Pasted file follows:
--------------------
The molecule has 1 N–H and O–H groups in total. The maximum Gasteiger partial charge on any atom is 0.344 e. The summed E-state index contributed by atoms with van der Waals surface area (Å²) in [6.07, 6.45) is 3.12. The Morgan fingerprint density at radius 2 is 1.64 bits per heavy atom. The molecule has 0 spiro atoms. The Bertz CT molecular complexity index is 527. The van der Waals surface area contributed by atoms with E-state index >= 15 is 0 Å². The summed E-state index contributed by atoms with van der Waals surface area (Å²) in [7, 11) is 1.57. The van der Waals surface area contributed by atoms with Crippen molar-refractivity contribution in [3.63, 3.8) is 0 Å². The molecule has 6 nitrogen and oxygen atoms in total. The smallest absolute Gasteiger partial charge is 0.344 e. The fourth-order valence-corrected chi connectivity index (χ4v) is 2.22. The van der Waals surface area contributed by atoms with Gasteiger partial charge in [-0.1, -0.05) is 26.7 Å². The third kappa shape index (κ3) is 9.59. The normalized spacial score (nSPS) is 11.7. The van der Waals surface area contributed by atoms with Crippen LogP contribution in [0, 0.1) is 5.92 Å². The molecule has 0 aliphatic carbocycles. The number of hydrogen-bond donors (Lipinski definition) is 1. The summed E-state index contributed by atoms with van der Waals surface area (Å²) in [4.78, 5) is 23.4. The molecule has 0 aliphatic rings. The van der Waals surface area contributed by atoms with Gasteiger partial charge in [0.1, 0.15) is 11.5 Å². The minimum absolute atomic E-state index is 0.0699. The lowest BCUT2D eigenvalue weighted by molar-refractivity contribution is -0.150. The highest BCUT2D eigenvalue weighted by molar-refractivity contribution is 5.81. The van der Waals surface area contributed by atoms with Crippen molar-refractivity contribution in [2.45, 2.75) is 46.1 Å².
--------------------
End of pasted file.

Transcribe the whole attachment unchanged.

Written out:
The molecule has 1 N–H and O–H groups in total. The maximum Gasteiger partial charge on any atom is 0.344 e. The summed E-state index contributed by atoms with van der Waals surface area (Å²) in [6.07, 6.45) is 3.12. The Morgan fingerprint density at radius 2 is 1.64 bits per heavy atom. The molecule has 0 spiro atoms. The Bertz CT molecular complexity index is 527. The van der Waals surface area contributed by atoms with E-state index >= 15 is 0 Å². The summed E-state index contributed by atoms with van der Waals surface area (Å²) in [7, 11) is 1.57. The van der Waals surface area contributed by atoms with Crippen molar-refractivity contribution in [3.63, 3.8) is 0 Å². The molecule has 6 nitrogen and oxygen atoms in total. The smallest absolute Gasteiger partial charge is 0.344 e. The fourth-order valence-corrected chi connectivity index (χ4v) is 2.22. The van der Waals surface area contributed by atoms with Gasteiger partial charge in [-0.1, -0.05) is 26.7 Å². The third kappa shape index (κ3) is 9.59. The normalized spacial score (nSPS) is 11.7. The van der Waals surface area contributed by atoms with Crippen LogP contribution in [0, 0.1) is 5.92 Å². The molecule has 0 aliphatic carbocycles. The number of hydrogen-bond donors (Lipinski definition) is 1. The summed E-state index contributed by atoms with van der Waals surface area (Å²) in [4.78, 5) is 23.4. The molecule has 0 aliphatic rings. The van der Waals surface area contributed by atoms with Gasteiger partial charge in [0.1, 0.15) is 11.5 Å². The minimum absolute atomic E-state index is 0.0699. The lowest BCUT2D eigenvalue weighted by molar-refractivity contribution is -0.150. The highest BCUT2D eigenvalue weighted by molar-refractivity contribution is 5.81. The van der Waals surface area contributed by atoms with Crippen molar-refractivity contribution in [2.45, 2.75) is 46.1 Å².